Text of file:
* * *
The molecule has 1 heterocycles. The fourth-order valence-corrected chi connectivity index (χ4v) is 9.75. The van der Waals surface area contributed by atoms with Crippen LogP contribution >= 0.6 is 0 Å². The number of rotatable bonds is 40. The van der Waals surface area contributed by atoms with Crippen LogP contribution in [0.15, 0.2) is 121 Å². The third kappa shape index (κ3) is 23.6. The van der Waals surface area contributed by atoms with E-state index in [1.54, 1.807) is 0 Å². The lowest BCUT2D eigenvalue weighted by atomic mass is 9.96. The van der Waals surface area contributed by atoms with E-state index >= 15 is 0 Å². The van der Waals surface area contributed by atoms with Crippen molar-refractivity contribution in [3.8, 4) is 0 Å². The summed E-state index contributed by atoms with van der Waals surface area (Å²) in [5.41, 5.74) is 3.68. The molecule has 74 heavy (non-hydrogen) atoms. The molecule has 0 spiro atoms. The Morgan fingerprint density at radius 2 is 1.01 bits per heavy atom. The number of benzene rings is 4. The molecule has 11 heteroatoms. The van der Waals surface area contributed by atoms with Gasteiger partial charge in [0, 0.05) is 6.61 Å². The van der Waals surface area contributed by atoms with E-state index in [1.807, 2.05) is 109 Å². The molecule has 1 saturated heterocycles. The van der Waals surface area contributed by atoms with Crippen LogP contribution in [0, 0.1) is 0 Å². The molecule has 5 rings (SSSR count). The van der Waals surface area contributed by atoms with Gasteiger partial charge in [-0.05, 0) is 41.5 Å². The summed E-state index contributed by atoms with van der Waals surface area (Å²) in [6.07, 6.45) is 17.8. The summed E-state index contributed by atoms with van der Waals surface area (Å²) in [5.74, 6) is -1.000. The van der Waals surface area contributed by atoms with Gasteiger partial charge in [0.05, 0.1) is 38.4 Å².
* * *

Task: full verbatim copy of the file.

The molecule has 1 heterocycles. The fourth-order valence-corrected chi connectivity index (χ4v) is 9.75. The van der Waals surface area contributed by atoms with Crippen LogP contribution >= 0.6 is 0 Å². The number of rotatable bonds is 40. The van der Waals surface area contributed by atoms with Crippen LogP contribution in [0.15, 0.2) is 121 Å². The third kappa shape index (κ3) is 23.6. The van der Waals surface area contributed by atoms with E-state index in [1.54, 1.807) is 0 Å². The lowest BCUT2D eigenvalue weighted by atomic mass is 9.96. The van der Waals surface area contributed by atoms with E-state index >= 15 is 0 Å². The van der Waals surface area contributed by atoms with Crippen molar-refractivity contribution in [3.8, 4) is 0 Å². The summed E-state index contributed by atoms with van der Waals surface area (Å²) in [5.41, 5.74) is 3.68. The molecule has 74 heavy (non-hydrogen) atoms. The molecule has 0 spiro atoms. The Morgan fingerprint density at radius 2 is 1.01 bits per heavy atom. The number of benzene rings is 4. The molecule has 11 heteroatoms. The van der Waals surface area contributed by atoms with Gasteiger partial charge in [0, 0.05) is 6.61 Å². The van der Waals surface area contributed by atoms with E-state index in [1.807, 2.05) is 109 Å². The molecule has 1 saturated heterocycles. The van der Waals surface area contributed by atoms with Crippen LogP contribution in [0, 0.1) is 0 Å². The molecule has 5 rings (SSSR count). The van der Waals surface area contributed by atoms with Gasteiger partial charge in [-0.05, 0) is 41.5 Å². The summed E-state index contributed by atoms with van der Waals surface area (Å²) in [6.07, 6.45) is 17.8. The summed E-state index contributed by atoms with van der Waals surface area (Å²) in [5.74, 6) is -1.000. The van der Waals surface area contributed by atoms with Gasteiger partial charge in [0.05, 0.1) is 38.4 Å².